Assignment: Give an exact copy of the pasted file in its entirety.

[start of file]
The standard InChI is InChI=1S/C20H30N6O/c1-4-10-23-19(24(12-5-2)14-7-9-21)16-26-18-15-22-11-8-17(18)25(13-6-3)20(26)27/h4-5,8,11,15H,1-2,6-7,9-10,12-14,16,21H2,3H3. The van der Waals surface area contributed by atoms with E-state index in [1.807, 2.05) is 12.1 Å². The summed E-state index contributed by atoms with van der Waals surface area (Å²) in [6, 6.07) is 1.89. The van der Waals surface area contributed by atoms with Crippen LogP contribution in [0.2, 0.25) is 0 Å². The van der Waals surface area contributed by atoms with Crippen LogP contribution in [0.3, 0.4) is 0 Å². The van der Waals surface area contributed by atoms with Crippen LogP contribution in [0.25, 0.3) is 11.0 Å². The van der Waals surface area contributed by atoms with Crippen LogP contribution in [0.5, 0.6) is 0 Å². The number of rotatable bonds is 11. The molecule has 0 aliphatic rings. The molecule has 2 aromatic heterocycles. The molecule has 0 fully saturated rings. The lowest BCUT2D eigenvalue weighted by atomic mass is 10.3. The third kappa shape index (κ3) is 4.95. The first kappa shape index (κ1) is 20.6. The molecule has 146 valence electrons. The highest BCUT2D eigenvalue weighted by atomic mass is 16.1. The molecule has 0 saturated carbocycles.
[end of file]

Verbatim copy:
The standard InChI is InChI=1S/C20H30N6O/c1-4-10-23-19(24(12-5-2)14-7-9-21)16-26-18-15-22-11-8-17(18)25(13-6-3)20(26)27/h4-5,8,11,15H,1-2,6-7,9-10,12-14,16,21H2,3H3. The van der Waals surface area contributed by atoms with E-state index in [1.807, 2.05) is 12.1 Å². The summed E-state index contributed by atoms with van der Waals surface area (Å²) in [6, 6.07) is 1.89. The van der Waals surface area contributed by atoms with Crippen LogP contribution in [0.2, 0.25) is 0 Å². The van der Waals surface area contributed by atoms with Crippen LogP contribution in [0.3, 0.4) is 0 Å². The van der Waals surface area contributed by atoms with Crippen LogP contribution in [0.25, 0.3) is 11.0 Å². The van der Waals surface area contributed by atoms with Crippen LogP contribution in [0.5, 0.6) is 0 Å². The number of rotatable bonds is 11. The molecule has 0 aliphatic rings. The molecule has 2 aromatic heterocycles. The molecule has 0 fully saturated rings. The lowest BCUT2D eigenvalue weighted by atomic mass is 10.3. The third kappa shape index (κ3) is 4.95. The first kappa shape index (κ1) is 20.6. The molecule has 146 valence electrons. The highest BCUT2D eigenvalue weighted by atomic mass is 16.1. The molecule has 0 saturated carbocycles.